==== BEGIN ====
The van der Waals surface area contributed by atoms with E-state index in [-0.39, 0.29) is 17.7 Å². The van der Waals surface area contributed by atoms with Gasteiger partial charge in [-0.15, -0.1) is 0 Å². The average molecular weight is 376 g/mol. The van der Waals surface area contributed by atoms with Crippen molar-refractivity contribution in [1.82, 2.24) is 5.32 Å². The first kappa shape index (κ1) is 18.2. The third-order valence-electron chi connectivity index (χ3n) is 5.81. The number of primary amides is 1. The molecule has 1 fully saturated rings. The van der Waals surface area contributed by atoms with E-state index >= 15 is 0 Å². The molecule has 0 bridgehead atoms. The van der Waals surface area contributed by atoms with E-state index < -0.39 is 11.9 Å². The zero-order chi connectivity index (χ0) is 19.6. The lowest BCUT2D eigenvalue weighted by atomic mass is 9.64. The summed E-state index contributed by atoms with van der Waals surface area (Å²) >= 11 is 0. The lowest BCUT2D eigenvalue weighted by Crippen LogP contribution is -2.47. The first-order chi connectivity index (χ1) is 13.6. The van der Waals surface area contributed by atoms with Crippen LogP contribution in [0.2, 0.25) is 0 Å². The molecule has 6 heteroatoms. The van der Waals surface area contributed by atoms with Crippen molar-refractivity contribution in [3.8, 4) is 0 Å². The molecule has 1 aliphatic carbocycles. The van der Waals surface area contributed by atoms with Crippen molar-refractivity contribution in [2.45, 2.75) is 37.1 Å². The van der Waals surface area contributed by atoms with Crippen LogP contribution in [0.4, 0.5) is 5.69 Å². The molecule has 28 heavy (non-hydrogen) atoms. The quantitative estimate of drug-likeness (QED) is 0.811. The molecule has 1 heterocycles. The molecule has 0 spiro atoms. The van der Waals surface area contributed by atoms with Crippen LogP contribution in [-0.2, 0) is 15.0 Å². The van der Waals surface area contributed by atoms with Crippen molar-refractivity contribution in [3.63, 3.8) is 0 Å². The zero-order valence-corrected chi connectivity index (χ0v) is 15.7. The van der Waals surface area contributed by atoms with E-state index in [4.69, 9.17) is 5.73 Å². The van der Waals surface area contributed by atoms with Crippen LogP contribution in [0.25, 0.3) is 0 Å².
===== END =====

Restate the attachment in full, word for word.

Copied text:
The van der Waals surface area contributed by atoms with E-state index in [-0.39, 0.29) is 17.7 Å². The van der Waals surface area contributed by atoms with Gasteiger partial charge in [-0.15, -0.1) is 0 Å². The average molecular weight is 376 g/mol. The van der Waals surface area contributed by atoms with Crippen molar-refractivity contribution in [1.82, 2.24) is 5.32 Å². The first kappa shape index (κ1) is 18.2. The third-order valence-electron chi connectivity index (χ3n) is 5.81. The number of primary amides is 1. The molecule has 1 fully saturated rings. The van der Waals surface area contributed by atoms with E-state index >= 15 is 0 Å². The molecule has 0 bridgehead atoms. The van der Waals surface area contributed by atoms with E-state index < -0.39 is 11.9 Å². The zero-order chi connectivity index (χ0) is 19.6. The lowest BCUT2D eigenvalue weighted by atomic mass is 9.64. The summed E-state index contributed by atoms with van der Waals surface area (Å²) >= 11 is 0. The lowest BCUT2D eigenvalue weighted by Crippen LogP contribution is -2.47. The first-order chi connectivity index (χ1) is 13.6. The van der Waals surface area contributed by atoms with Crippen LogP contribution in [0.2, 0.25) is 0 Å². The molecule has 6 heteroatoms. The van der Waals surface area contributed by atoms with Crippen molar-refractivity contribution in [3.8, 4) is 0 Å². The molecule has 1 aliphatic carbocycles. The van der Waals surface area contributed by atoms with Crippen molar-refractivity contribution in [2.45, 2.75) is 37.1 Å². The van der Waals surface area contributed by atoms with Crippen LogP contribution in [0.4, 0.5) is 5.69 Å². The molecule has 28 heavy (non-hydrogen) atoms. The quantitative estimate of drug-likeness (QED) is 0.811. The molecule has 1 heterocycles. The molecule has 0 spiro atoms. The van der Waals surface area contributed by atoms with Crippen LogP contribution in [-0.2, 0) is 15.0 Å². The van der Waals surface area contributed by atoms with Crippen molar-refractivity contribution in [3.63, 3.8) is 0 Å². The zero-order valence-corrected chi connectivity index (χ0v) is 15.7. The van der Waals surface area contributed by atoms with E-state index in [4.69, 9.17) is 5.73 Å². The van der Waals surface area contributed by atoms with Crippen LogP contribution in [0.25, 0.3) is 0 Å².